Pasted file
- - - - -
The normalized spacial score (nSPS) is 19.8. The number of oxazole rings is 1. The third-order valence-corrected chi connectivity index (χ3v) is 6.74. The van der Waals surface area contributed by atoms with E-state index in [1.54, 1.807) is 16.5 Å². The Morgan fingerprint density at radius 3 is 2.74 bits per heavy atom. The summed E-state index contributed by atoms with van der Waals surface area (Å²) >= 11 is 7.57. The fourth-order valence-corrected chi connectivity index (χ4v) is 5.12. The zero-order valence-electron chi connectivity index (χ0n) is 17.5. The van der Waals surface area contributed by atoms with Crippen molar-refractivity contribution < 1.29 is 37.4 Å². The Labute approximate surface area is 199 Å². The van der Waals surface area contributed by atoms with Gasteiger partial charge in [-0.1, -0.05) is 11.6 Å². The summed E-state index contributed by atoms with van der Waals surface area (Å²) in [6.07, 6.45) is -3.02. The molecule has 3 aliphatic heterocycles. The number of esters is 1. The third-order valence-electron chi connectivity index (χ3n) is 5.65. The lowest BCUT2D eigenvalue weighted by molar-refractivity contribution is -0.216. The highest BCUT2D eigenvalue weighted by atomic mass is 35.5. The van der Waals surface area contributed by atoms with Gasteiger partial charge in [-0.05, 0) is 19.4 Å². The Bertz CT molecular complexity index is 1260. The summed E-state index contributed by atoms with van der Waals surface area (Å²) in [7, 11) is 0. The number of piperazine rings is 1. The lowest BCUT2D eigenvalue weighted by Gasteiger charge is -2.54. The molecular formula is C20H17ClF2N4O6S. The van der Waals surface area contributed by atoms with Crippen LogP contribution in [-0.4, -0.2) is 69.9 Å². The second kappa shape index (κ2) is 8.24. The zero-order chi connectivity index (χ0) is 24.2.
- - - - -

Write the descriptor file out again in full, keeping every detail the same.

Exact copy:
The normalized spacial score (nSPS) is 19.8. The number of oxazole rings is 1. The third-order valence-corrected chi connectivity index (χ3v) is 6.74. The van der Waals surface area contributed by atoms with E-state index in [1.54, 1.807) is 16.5 Å². The Morgan fingerprint density at radius 3 is 2.74 bits per heavy atom. The summed E-state index contributed by atoms with van der Waals surface area (Å²) >= 11 is 7.57. The fourth-order valence-corrected chi connectivity index (χ4v) is 5.12. The zero-order valence-electron chi connectivity index (χ0n) is 17.5. The van der Waals surface area contributed by atoms with Crippen molar-refractivity contribution < 1.29 is 37.4 Å². The Labute approximate surface area is 199 Å². The van der Waals surface area contributed by atoms with Gasteiger partial charge in [-0.1, -0.05) is 11.6 Å². The summed E-state index contributed by atoms with van der Waals surface area (Å²) in [6.07, 6.45) is -3.02. The molecule has 3 aliphatic heterocycles. The number of esters is 1. The third-order valence-electron chi connectivity index (χ3n) is 5.65. The lowest BCUT2D eigenvalue weighted by molar-refractivity contribution is -0.216. The highest BCUT2D eigenvalue weighted by atomic mass is 35.5. The van der Waals surface area contributed by atoms with Gasteiger partial charge in [-0.05, 0) is 19.4 Å². The Bertz CT molecular complexity index is 1260. The summed E-state index contributed by atoms with van der Waals surface area (Å²) in [7, 11) is 0. The number of piperazine rings is 1. The lowest BCUT2D eigenvalue weighted by Gasteiger charge is -2.54. The molecular formula is C20H17ClF2N4O6S. The van der Waals surface area contributed by atoms with Crippen LogP contribution in [-0.4, -0.2) is 69.9 Å². The second kappa shape index (κ2) is 8.24. The zero-order chi connectivity index (χ0) is 24.2.